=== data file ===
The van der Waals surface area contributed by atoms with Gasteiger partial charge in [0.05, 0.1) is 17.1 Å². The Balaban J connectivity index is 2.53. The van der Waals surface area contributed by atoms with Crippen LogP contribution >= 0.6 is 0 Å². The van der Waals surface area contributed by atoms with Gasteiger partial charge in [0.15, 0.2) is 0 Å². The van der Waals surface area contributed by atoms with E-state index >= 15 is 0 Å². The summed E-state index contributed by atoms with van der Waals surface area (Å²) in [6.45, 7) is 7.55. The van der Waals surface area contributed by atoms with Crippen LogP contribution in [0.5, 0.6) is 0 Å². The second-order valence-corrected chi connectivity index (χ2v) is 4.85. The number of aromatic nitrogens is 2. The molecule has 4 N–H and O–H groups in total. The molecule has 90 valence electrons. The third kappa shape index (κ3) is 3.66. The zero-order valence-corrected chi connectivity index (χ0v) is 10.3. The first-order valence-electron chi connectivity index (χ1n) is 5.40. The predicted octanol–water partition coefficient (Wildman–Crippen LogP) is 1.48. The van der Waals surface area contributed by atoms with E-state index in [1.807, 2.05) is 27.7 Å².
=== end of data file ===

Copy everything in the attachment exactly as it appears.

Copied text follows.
The van der Waals surface area contributed by atoms with Gasteiger partial charge in [0.05, 0.1) is 17.1 Å². The Balaban J connectivity index is 2.53. The van der Waals surface area contributed by atoms with Crippen LogP contribution >= 0.6 is 0 Å². The van der Waals surface area contributed by atoms with Gasteiger partial charge in [0.15, 0.2) is 0 Å². The van der Waals surface area contributed by atoms with E-state index >= 15 is 0 Å². The summed E-state index contributed by atoms with van der Waals surface area (Å²) in [6.45, 7) is 7.55. The van der Waals surface area contributed by atoms with Crippen LogP contribution in [0.5, 0.6) is 0 Å². The second-order valence-corrected chi connectivity index (χ2v) is 4.85. The number of aromatic nitrogens is 2. The molecule has 4 N–H and O–H groups in total. The molecule has 90 valence electrons. The third kappa shape index (κ3) is 3.66. The zero-order valence-corrected chi connectivity index (χ0v) is 10.3. The first-order valence-electron chi connectivity index (χ1n) is 5.40. The predicted octanol–water partition coefficient (Wildman–Crippen LogP) is 1.48. The van der Waals surface area contributed by atoms with E-state index in [1.807, 2.05) is 27.7 Å².